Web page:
But I have no sympathy for him because he surely knew before taking the job how Trump operates. Similarly, I do not feel sorry for Sean Spicer, KellyAnne Conway or others who took jobs as mouthpieces for a demonstrated pathological liar and have lost any credibility or, indeed, dignity they might have felt they had in doing a job professionally by stepping out every day to repeat Trump’s lies, defend them with air quotes or describe them as “alternate facts.”

If they didn’t realize what they were getting into from the campaign, they surely knew it on day one when Trump bragged about the size of his inauguration crowd. Even though government photos showed it to be small, he still sent Spicer out to say it was huge and, instead of resigning, Spicer did as he was told.

He is now a late-night TV joke, as is Conway. So apparently, like a lot of others, they took the job for the money or some perceived personal gain, but not the “honor” of doing public service because there is no honor in hiding in bushes to get your story straight for the press or arguing that the president’s own tweets don’t say what they say.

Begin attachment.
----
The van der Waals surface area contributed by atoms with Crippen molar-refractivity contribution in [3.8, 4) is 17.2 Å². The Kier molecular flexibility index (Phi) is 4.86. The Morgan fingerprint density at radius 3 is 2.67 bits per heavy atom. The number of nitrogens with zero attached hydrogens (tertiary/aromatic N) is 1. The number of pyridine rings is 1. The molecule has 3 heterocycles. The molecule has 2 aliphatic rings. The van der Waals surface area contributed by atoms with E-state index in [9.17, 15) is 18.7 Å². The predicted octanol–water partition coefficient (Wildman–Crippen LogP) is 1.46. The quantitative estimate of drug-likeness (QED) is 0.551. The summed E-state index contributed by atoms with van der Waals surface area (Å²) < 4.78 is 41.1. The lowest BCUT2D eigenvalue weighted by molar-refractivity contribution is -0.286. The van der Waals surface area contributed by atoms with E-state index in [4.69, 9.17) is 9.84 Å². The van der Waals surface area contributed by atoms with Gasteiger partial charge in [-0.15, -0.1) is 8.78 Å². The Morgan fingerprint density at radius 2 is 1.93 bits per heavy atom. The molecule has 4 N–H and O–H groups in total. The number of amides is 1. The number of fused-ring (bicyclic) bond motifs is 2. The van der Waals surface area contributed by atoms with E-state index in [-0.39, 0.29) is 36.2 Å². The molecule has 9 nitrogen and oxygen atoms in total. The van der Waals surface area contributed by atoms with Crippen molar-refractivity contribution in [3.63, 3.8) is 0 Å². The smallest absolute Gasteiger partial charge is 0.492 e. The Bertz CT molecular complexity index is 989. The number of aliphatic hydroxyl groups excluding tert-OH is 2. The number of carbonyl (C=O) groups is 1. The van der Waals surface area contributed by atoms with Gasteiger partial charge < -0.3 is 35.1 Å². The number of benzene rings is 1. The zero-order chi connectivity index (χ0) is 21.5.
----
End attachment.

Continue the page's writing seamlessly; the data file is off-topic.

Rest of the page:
Vice President Mike Pence has also shown a casual willingness to defend Trump -- as when he said the NIC fired FBI director James Comey on the recommendation of Deputy Attorney General Rod Rosenstein, not over the FBI probe of Trump-Russia connections only to have the Tweeter contradict him the next day on Rosenstein and the Russians. But Pence, an evangelical Christian who doesn’t have dinner alone with any woman except his wife, long ago sold his soul when he left Indiana to be vice president to a man whose life has been, and continues to be, a textbook case of misogyny. Birds of a feather.

You can also throw Reince Priebus in the stew with all the rest who thought having a White House position was something prestigious and influential and something they would be able to point to with pride on their resume -- even though the man they serve is without intellect, integrity or shame and demands that they support his delusions, which they have dutifully done. Sycophants all.

The word is that the NIC may fire some of his White House staff soon. Indeed, he may well have done so before I finished writing this. I do know that a special counsel has been named by Rosenstein to conduct the Trump-Russia connections and that a few Republicans in Congress have apparently decided that the only way to save their jobs is to start investigating Trump and stop defending him.